In the opinion of the latter, the code is Mann’s personal commercial property. Mann recently told the Wall Street Journal that “giving them the algorithm would be giving in to the intimidation tactics that these people employ.” My first request for source code was a very simple request and could in no way be construed as “intimidation.” The issue neatly illustrates the widespread refusal to make public the underlying data for these influential studies.
Cursory Peer Audits
IPCC proponents place great emphasis on the merit of articles that have been “peer reviewed.” However, peer review for climate publications, even by eminent journals such as Nature or Science, is typically a quick, unpaid read by two or three knowledgeable persons, usually close colleagues of the author. It is unheard of for a peer reviewer to actually check the data and calculations.
In 2004, I was asked by a journal (Climatic Change) to peer review an article. I asked to see the source code and supporting calculations. The editor said no one had ever asked for such things in 28 years of his editing the journal. There is nothing at the journal peer review stage in climate publications that is remotely like an audit.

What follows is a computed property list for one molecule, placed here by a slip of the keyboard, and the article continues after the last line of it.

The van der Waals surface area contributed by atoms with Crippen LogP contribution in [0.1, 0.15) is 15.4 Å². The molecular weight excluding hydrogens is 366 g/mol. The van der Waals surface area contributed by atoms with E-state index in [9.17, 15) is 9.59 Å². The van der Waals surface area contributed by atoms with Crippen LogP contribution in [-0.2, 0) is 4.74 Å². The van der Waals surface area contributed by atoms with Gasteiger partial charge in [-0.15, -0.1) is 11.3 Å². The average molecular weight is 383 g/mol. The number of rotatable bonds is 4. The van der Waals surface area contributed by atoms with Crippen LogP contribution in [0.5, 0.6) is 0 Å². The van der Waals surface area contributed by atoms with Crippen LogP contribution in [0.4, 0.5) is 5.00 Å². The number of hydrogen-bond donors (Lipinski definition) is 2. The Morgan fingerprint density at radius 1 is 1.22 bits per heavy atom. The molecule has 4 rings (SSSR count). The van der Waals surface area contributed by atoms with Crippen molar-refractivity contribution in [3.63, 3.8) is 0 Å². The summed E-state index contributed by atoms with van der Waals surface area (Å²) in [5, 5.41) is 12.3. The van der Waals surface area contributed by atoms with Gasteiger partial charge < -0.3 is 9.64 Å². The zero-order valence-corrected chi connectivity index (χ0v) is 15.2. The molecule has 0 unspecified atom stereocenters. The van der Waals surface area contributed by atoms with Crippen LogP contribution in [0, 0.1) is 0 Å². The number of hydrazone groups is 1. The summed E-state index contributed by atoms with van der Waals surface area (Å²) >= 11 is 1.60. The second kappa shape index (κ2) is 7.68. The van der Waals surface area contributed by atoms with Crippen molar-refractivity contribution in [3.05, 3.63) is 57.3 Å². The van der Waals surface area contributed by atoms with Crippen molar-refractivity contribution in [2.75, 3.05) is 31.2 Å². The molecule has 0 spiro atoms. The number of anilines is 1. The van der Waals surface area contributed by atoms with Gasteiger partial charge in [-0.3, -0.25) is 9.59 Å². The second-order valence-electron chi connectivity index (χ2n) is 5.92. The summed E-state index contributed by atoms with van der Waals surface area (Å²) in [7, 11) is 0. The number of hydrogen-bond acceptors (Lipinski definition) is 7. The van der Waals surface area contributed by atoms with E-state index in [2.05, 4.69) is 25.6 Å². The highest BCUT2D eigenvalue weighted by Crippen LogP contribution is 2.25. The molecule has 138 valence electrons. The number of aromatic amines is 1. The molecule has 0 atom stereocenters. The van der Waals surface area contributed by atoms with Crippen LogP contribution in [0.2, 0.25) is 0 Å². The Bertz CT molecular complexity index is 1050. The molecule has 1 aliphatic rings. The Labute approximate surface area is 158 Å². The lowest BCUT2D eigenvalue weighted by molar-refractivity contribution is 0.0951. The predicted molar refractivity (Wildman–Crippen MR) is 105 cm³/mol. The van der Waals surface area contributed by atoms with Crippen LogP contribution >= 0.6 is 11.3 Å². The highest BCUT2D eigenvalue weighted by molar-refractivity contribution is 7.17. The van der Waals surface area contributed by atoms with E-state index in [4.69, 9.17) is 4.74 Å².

Although the IPCC and similar agencies have many committees and meetings (usually in nice places), they do not carry out any audit or verification activities.
While insiders have long known this, it was recently admitted in written answers by the author of the hockey stick study (Michael Mann) to the U.S. Senate in the fall of 2003. “It is distinctly against the mission of the IPCC to ‘carry out independent programs,'” Mann wrote. Thus, if a paper has passed the cursory journal peer review process, there may not be any subsequent hurdles prior to adoption by the IPCC.
Serious Error in Calculations
Through my own checking, I found that the calculations behind the most famous IPCC graph–the 1,000-year climate hockey stick–contained a serious calculation error that invalidates the results. In this case, the methodology had been inaccurately described in the journal publication.
I also found an influential but unreported alteration to a key data series, where the alteration had been disguised by a (perhaps unintentional) misrepresentation of the start date of the underlying data.
The math involved is not particularly sophisticated: The errors would have been discovered long ago had there been even routine checking.
For all the billions of dollars being spent on the climate change industry, and the thousands of people working full time on this issue, it was nobody’s job to check whether the IPCC’s main piece of evidence was right.